Correlation is measuring how similar two signals are to each other, and convolution is directly related to the impulse response, or the output of a system would be, given that you provide a unit impulse into the system. Once you know the impulse response, convolution can essentially determine what the output of your system is, due to any arbitrary input that you provide to it. - We can formulate the difference between the two operations in the following way: let h(t) be the impulse response of a given linear system. If x(t) is the input, y(t)=x(t)*h(t) is the output. Similarly, we can consider h(-t) as the impulse response of an anti-causal filter. The output is then y(t)=x(t)*h(-t) that is the correlation between h(t) and x(t).
- Correlation = measure of similarity between two signals

Convolution -> linear operation on the signal / signal modifier - The difference between convolution and correlation is that convolution is a filtering operation and correlation is a measure of relatedness of two signals

You can use correlation to compare the similarity of two sets of data. Correlation computes a measure of similarity of two input signals as they are shifted by one another. The correlation result reaches a maximum at the time when the two signals match best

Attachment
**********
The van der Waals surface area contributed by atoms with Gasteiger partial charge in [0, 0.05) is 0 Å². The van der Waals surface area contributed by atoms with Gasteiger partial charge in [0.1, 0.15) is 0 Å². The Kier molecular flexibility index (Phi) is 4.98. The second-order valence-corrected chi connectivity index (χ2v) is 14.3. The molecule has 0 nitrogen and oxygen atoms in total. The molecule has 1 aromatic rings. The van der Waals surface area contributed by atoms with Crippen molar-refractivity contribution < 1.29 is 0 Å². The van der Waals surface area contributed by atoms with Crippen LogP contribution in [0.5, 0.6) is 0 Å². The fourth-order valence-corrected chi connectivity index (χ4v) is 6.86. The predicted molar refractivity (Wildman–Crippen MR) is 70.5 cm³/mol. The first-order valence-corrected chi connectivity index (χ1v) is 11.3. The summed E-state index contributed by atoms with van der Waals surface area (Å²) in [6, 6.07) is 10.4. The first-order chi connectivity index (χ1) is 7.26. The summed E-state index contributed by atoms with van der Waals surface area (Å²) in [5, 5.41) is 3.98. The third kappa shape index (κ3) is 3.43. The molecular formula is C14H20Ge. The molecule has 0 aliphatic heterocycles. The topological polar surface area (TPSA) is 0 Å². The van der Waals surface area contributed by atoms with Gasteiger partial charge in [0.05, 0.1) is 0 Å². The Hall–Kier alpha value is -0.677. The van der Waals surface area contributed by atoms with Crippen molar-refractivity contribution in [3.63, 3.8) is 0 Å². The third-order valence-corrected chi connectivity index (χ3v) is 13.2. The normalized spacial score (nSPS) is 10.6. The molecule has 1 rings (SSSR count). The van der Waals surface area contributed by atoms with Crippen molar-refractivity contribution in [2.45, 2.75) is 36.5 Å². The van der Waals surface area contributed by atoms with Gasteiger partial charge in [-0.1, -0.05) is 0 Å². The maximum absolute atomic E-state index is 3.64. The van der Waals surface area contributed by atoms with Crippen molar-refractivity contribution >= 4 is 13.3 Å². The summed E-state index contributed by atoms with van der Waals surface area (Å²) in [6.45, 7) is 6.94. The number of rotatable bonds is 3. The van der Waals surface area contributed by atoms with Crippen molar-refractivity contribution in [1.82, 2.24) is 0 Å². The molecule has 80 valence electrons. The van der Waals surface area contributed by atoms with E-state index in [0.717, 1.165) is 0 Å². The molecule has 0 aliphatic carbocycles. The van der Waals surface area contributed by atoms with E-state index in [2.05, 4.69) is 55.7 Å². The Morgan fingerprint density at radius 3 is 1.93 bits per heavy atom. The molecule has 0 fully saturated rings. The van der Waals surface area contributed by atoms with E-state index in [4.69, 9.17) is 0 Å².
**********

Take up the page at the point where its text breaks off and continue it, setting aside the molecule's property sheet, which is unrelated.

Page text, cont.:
convolution is used to compute the output of a certain linear system when a certain input signal is applied to it. this is done by applying convolution between the input signal and the impulse response of the system - I have no idea, why "convolution= folding + correlation"! Convolution is per definitionem Folding!
- I like Dinesh's short but spot on response:

"Correlation = measure of similarity between two signals

Convolution -> linear operation on the signal / signal modifier"

In words:

convolution used to determine the output of some linear system. This is done by performing convolution between an input response of the linear system and the input signal being applied to that linear system